Thursday: This is my last chance for a big swim before I take part in the LeaderBoard triathlon at Blenheim Palace on Sunday, an event in which more than 30 chief executives and business leaders have come together to raise money for Sport Relief. I manage half a mile, making a total of a mile and a half this week. When I started lessons six weeks ago I was hard pressed to swim two lengths without stopping, so this feels like a tiny triumph. I'm not, however, counting my chickens until Sunday.
Friday: Our directors meet every Friday morning and the focus for this week is our six-year plan, the strategy that will shape the way we operate up to 2018. To survive the next few years in good shape, we really need to be on our game. I'm also pleased to confirm the appointment of a new artist liaison manager with a special expertise in sport. Artists are the lifeblood of Comic Relief, so this is great news.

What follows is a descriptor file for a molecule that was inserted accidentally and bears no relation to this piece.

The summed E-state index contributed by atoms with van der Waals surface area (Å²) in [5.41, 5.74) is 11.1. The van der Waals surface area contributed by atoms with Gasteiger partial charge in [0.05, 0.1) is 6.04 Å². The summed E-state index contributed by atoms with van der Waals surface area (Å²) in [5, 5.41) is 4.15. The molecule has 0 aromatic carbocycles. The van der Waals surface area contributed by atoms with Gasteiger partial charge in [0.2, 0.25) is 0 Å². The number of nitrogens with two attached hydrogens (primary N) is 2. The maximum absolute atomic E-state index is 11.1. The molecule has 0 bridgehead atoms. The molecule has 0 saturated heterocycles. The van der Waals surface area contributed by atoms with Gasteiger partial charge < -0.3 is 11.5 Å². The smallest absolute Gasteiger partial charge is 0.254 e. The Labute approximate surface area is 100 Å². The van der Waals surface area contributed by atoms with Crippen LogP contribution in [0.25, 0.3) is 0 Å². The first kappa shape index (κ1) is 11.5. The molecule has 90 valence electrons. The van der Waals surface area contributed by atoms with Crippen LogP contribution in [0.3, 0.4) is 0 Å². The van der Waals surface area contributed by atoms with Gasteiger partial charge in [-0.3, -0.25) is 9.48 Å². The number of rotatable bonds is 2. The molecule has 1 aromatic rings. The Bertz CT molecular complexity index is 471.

Sunday: After years of persuading celebrities to undertake gruelling physical challenges, I'm finally experiencing my own daunting experience. Why did I sign up for this, I ask myself? The good news is that the weather is kind, the crowds encouraging and I achieve my three objectives: I finish, I'm still alive and I manage to raise more than £30,000 for the cause. As I cross the line, I feel a sense of relief and achievement. In truth, I enjoy the swim and the cycle, but the run is brutal and miserable. Now I'm off for a long sleep.
Monday: This morning is characterised by aching bones, sore feet, happiness at money raised and disappointment at my final time in the triathlon - but I am consoled by the fact that I am the oldest in the LeaderBoard Challenge group. I have a 7.30am meeting at the office of the former Prime Minister Gordon Brown, who is on the high-level panel of the Global Campaign for Education. Comic Relief is a long-standing member of the campaign and there's a feeling that, with the health lobby having done so well, it's time for education to step up to the plate.
Comic Relief raises funds to tackle the causes of poverty and social injustice.
Kevin Cahill is chief executive of Comic Relief